The reported St. John’s wort side effects follow:
Selecting a dietary supplement company you can completely trust for quality assurance is not as easy as it sounds.
A Good Housekeeping Institute analysis of six widely available St. John's wort supplement capsules and four liquid extracts revealed a lack of consistency of the suspected active ingredients, hypericin and pseudohypericin. The study found:
A similar investigation by the Los Angeles Times found that 7 of 10 products contained between 75% and 135% of the labeled hypericin level, and three contained no more than about half the labeled potency.
The governing legislation for the dietary supplement industry is the current Good Manufacturing Practices (cGMP) regulations promulgated by the Food and Drug Administration (FDA) in 2007.
The guidelines were designed to bring more strict control on quality and safety. But some experts say the rules are too lax and fail to require mandated testing procedures.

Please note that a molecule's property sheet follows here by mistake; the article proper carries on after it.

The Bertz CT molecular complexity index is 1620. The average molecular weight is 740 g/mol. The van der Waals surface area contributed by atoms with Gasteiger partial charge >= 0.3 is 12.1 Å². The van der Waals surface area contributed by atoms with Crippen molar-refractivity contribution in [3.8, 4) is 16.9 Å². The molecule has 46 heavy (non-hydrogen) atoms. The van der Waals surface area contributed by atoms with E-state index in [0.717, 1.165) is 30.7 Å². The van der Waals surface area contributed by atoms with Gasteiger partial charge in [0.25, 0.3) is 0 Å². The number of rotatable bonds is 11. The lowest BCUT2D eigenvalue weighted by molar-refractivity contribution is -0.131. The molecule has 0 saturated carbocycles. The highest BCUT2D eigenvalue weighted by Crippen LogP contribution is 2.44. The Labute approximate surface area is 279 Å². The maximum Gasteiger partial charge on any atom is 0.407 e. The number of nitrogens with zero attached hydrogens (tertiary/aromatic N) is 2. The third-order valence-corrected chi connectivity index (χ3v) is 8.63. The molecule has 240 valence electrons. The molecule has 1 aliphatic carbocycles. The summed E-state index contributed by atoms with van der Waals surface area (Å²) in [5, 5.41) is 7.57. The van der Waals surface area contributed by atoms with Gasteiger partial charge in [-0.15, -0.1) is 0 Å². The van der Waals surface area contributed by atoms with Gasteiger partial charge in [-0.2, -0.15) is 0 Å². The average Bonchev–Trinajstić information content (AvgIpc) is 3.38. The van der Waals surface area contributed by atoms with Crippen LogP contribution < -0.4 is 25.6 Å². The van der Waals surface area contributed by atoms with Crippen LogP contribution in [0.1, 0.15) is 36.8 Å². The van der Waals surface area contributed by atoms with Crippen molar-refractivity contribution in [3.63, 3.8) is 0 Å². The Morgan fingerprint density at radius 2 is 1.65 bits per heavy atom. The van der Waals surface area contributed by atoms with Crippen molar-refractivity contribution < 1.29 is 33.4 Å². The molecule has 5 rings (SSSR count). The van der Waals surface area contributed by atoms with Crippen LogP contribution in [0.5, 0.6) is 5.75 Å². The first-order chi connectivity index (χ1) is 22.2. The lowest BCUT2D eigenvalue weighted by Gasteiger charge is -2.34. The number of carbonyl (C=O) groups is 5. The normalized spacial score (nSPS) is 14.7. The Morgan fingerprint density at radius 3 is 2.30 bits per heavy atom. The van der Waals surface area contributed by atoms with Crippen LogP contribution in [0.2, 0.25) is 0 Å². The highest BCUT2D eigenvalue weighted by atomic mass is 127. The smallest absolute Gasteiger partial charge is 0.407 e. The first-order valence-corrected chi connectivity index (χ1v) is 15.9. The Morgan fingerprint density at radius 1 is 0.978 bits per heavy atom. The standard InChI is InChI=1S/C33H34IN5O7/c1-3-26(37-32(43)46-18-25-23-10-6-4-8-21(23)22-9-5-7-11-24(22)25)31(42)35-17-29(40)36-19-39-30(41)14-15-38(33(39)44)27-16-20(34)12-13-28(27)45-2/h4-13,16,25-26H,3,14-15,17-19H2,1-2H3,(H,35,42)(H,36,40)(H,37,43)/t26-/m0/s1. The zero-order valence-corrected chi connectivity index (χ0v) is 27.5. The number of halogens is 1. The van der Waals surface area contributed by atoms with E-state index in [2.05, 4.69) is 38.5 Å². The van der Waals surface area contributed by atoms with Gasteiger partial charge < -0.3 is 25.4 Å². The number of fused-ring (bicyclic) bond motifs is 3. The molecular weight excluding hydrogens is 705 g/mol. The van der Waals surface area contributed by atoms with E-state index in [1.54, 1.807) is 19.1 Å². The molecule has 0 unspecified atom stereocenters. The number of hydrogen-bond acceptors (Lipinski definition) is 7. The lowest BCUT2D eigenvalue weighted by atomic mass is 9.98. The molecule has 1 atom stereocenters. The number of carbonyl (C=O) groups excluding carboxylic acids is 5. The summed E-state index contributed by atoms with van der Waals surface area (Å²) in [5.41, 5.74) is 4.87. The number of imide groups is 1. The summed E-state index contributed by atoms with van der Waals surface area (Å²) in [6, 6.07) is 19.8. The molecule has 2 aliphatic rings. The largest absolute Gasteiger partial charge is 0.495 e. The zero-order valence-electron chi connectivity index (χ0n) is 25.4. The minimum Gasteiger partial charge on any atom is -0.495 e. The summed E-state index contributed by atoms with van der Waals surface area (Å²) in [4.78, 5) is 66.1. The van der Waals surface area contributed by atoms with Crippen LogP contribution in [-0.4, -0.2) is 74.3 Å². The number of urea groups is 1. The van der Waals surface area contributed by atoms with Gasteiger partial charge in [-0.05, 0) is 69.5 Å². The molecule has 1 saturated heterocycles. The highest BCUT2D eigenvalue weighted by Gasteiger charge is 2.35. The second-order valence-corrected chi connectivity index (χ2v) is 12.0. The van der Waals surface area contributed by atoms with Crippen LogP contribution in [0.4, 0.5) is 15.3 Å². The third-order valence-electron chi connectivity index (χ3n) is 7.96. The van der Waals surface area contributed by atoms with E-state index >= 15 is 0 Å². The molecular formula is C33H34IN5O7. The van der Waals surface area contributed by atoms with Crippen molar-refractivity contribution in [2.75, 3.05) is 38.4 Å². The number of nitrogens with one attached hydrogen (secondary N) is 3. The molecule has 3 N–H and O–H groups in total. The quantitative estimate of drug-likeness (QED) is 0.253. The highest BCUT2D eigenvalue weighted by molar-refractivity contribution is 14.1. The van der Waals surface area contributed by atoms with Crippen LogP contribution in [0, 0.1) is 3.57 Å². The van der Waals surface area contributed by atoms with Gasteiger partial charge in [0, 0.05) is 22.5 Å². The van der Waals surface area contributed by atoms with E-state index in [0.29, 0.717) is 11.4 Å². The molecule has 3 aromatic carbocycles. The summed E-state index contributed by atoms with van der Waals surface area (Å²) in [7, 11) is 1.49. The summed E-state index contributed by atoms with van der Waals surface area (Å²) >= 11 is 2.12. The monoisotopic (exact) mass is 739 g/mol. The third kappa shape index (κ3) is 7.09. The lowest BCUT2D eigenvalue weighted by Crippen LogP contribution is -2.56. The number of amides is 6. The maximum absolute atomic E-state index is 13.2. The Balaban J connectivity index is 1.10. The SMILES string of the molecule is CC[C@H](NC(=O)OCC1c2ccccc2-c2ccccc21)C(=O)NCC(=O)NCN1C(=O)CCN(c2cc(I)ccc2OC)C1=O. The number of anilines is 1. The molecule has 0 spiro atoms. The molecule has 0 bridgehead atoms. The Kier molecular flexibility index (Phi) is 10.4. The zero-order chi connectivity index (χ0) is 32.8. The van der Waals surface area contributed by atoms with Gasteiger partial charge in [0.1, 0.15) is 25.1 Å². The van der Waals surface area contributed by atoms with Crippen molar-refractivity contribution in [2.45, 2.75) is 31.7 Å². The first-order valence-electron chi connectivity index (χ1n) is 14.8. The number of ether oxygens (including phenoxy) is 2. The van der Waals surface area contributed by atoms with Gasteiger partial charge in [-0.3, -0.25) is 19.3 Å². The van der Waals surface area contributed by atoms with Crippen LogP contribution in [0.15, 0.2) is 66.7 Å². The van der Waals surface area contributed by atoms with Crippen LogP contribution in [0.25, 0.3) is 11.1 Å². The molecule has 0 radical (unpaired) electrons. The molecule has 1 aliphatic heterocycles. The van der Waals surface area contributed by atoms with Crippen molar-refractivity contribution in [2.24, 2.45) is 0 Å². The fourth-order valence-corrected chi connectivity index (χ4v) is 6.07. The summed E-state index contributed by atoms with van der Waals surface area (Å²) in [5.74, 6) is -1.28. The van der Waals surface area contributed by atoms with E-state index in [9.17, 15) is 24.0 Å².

Previously, within the industry, fewer companies tested raw materials than those that did. Those that did test may have used substandard methodology. One consumer laboratory reported it had found instances of lead contamination and wrong ingredients that dietary supplement manufacturers’ own testing methods had not identified.
Some industry critics complain the new rules don't require efficacy. No studies or tests are required to prove whether supplements actually work in the human body. The guidelines don't require double blind, placebo-controlled clinical studies, which pharmaceutical manufacturers must complete..
Skeptics further observed the regulations leave dietary supplement makers on the 'honor system". The FDA does not approve dietary supplements before they're marketed. In fact, FDA doesn't even see a product.They say the cGMPs are "too loose". As such, they're an open invitation for manufacturers to cut costs in favor of profits.